Countless research papers, lab experiments and critical trials have derived from these three methods. And perhaps the most widespread impact of those techniques - in this case through gene splicing - comes in food, with GMOs (genetically modified organisms). You might be surprised to learn that in 2015, +90% of all corn, cotton and soybeans grown in the US were genetically engineered.

However, the promises to use those early techniques from GMOs to cure our genetic diseases fell short, often due to problems related with the sheer difficulty of performing the tasks, its insurmountable costs and glaring lack of precision - known as non homologous recombination - where the new DNA is integrated in the wrong place in the genome (often in with a ratio to 100:1) .

Therefore, in order for gene editing to be viable in humans, we needed an affordable tool which could recognize a DNA sequence, would cut that sequence precisely, and would be easily reprogrammable to target any sequence of DNA letters. Enters CRISPR.

CRISPR breaks into the scene

Scientific breakthroughs are often come in the periphery of what researchers were looking for. Penicillin, Insulin, and the microwave are cases of such serendipitous discovery.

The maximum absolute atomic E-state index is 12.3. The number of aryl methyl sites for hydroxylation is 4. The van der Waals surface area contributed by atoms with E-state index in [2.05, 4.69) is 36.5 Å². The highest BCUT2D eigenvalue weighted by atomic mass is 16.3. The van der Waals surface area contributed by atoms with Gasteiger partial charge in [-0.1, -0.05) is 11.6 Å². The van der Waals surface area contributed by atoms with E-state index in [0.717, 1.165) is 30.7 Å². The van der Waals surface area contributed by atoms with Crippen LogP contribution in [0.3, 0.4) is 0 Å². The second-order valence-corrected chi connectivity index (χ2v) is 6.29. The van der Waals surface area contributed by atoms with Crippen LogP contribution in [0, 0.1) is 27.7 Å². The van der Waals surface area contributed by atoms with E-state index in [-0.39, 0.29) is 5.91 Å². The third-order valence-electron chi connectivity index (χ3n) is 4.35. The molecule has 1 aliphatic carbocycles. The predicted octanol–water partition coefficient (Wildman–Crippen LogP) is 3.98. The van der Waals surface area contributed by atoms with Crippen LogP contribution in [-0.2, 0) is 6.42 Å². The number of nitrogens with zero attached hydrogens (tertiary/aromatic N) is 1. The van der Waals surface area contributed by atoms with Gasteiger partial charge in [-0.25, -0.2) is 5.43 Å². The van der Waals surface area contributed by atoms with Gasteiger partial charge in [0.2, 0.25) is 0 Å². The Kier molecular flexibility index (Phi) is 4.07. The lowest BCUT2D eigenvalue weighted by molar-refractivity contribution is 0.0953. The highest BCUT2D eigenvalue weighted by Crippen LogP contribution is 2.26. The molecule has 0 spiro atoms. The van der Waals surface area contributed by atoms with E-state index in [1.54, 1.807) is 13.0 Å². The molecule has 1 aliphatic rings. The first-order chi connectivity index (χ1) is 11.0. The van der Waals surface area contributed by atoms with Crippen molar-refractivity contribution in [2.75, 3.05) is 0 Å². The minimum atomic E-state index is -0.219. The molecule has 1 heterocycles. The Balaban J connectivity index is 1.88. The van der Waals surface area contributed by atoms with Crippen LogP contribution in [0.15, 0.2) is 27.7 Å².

CRISPR was no different. Its fundamental insight was discovered while researching why some strains of a milk-fermented bacteria called S. thermopilus were more resistant to viruses than others. Later discoveries found that the CRISPR DNA (a specific part of the bacteria's DNA), together with an enzyme called Cas9 was able to identify viral DNA and slice it, protecting the bacteria from the virus.

Then, in 2012, Doudna's lab was responsible for another breakthrough that would turn the scientific world on its head: CRISPR DNA and the Cas9 protein could be used not only to protect from viral DNA, as seen in S. thermopilus, but to target and replace pre-set sequences of DNA from a cell with new DNA letters. In a simple, cheap and in programmable fashion, biologists, doctors and the scientific community could soon delve into the power of gene editing.